Opinion: Governor’s Proposal to Legalize Recreational Cannabis – A Self-Inflicted Wound

[See also, “News Analysis: RI to Legalize Recreational Cannabis,” Jan 16, 2019]

The more I talk to people on both sides of RI Governor Gina Raimondo’s proposal to legalize recreational cannabis, the more pessimistic I become that anything at all can be passed by the General Assembly: the proposal is almost custom-crafted to displease everyone and please no one, uniting vocal opposition from disparate factions who have little else in common with each other. The governor could not have done a better job of shooting herself in the foot if she used an assault rifle.

A prohibition against home growing for both recreational and medical users except for particular patients who can demonstrate somewhat fuzzily defined “hardship” betrays one of the core purposes of the existing medical program, pushing everyone into the same commercialized supply chain. The governor’s office confirmed to me that, “as proposed,” medical patients would be subject to the same estimated 20% tax as recreational buyers. The large contingent of existing home growers, both legal and illegal, would almost certainly prefer the status quo.

Municipalities would be given almost unlimited power to regulate all aspects of the cannabis business from growing to retailing, including complete prohibition, but “a portion of [tax] revenue will go to all cities and towns regardless of whether they permit marijuana licenses or not in recognition that the [costs] of marijuana do not stop at a city or town line.” Police are promised that enforcing laws against driving under the influence will be a well-funded priority, but no objective chemical tests yet exist to measure impairment and charges will have to derive from “observation.”

Employers, notably large defense contractor Electric Boat, want to continue to be able to refuse to hire or to discipline employees who fail mandatory drug tests: Obviously impairment on the job is a serious matter, but there is no logical basis for concluding that someone who consumed cannabis weeks ago is any less suitable than someone who consumed alcohol weeks ago. The rationale for aggressive drug testing has been that an employee willing to break the law is arguably less trustworthy, but that justification falls apart if there is no law to break.

Raised in the context of a budget component, the governor’s proposal is silent on the significant social justice problems of cannabis prohibition, particularly by not addressing in any way the past criminal records of people convicted of non-violent possession offenses, many going back decades, that continue to keep them from education and employment. Because the burden of criminal enforcement has historically fallen unfairly and disproportionately upon people of color, this is a troubling oversight.

As we approach the centenary of alcohol prohibition that began on January 17, 1920, commencing a disastrous 14-year social experiment at the expense of the American people, many of the some political forces that led to it are still at work today. The hand-wringing about access to cannabis by children ignores the undeniable fact that it is universally available on the black market in every middle school and high school now, sold to middle schoolers and high schoolers by their own classmates; it is harder for teenagers to get alcohol than cannabis because alcohol is widely available legally to adults through a supply chain that has a vested interest in staying on the correct side of the law. During alcohol prohibition, within five years of the nation going legally “dry,” it is estimated that there were between 30,000 and 100,000 “speakeasies” (illegal taverns) in New York City alone.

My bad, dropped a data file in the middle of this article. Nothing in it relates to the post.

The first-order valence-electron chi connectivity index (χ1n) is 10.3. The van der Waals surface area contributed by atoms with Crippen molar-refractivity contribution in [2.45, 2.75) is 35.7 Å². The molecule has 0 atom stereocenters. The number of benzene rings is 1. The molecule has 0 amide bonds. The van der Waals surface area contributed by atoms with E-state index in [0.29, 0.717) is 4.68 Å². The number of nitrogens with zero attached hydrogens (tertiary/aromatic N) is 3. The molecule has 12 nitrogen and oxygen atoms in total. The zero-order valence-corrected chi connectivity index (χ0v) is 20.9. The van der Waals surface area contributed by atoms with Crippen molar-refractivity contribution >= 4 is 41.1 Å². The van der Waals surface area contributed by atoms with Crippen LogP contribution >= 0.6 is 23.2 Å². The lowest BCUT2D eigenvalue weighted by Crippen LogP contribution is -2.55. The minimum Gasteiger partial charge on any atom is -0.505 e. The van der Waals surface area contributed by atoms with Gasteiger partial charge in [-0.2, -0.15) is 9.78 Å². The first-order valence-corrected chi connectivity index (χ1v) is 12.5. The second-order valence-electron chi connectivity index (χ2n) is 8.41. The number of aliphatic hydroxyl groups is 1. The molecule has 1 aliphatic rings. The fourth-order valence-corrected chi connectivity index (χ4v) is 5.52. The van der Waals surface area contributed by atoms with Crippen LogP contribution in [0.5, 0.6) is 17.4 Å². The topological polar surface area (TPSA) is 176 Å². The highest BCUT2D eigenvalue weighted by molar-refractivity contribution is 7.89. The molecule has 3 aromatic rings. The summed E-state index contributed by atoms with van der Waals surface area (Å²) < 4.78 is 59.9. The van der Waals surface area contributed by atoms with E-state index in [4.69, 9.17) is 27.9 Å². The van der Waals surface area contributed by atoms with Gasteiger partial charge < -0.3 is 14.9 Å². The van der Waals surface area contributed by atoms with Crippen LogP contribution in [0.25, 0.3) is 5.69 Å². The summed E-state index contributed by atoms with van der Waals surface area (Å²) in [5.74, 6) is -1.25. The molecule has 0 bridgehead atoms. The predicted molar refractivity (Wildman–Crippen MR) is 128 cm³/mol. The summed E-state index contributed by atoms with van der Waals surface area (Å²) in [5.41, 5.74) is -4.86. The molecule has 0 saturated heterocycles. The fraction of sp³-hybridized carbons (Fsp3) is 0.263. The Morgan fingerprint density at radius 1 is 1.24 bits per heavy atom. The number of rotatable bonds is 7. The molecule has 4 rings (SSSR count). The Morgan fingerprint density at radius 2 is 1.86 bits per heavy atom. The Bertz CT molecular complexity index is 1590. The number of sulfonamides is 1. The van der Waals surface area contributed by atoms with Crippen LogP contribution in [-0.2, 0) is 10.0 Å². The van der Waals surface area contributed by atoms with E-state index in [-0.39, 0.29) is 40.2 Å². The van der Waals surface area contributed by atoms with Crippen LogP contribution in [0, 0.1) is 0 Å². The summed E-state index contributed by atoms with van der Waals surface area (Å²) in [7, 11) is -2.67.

Any successful proposal on cannabis from the governor should have as its goal legalizing the black market and bringing it under reasonable regulation, as happened at the end of alcohol prohibition: if she instead foolishly tries to eradicate the black market by supplanting it with a corporatist model, she will provide incentives for those in the illegal segment, such as recreational growers, to remain in the black market, at the same time pushing those in the legal segment, such as medical growers, to migrate into the black market. Indeed, the original core purpose of the medical cannabis laws was to enfold medical growers within reasonable regulation that would attract them to operating legally and protect them; if that regulation becomes unreasonable, the state by breaking its covenant with them will just push them back to being outlaws as they started.

By trying to please everyone rather than staking out a principled position based upon facts and evidence, what the governor proposes is a mush of compromises that will be unworkable in practice and supported by no one.

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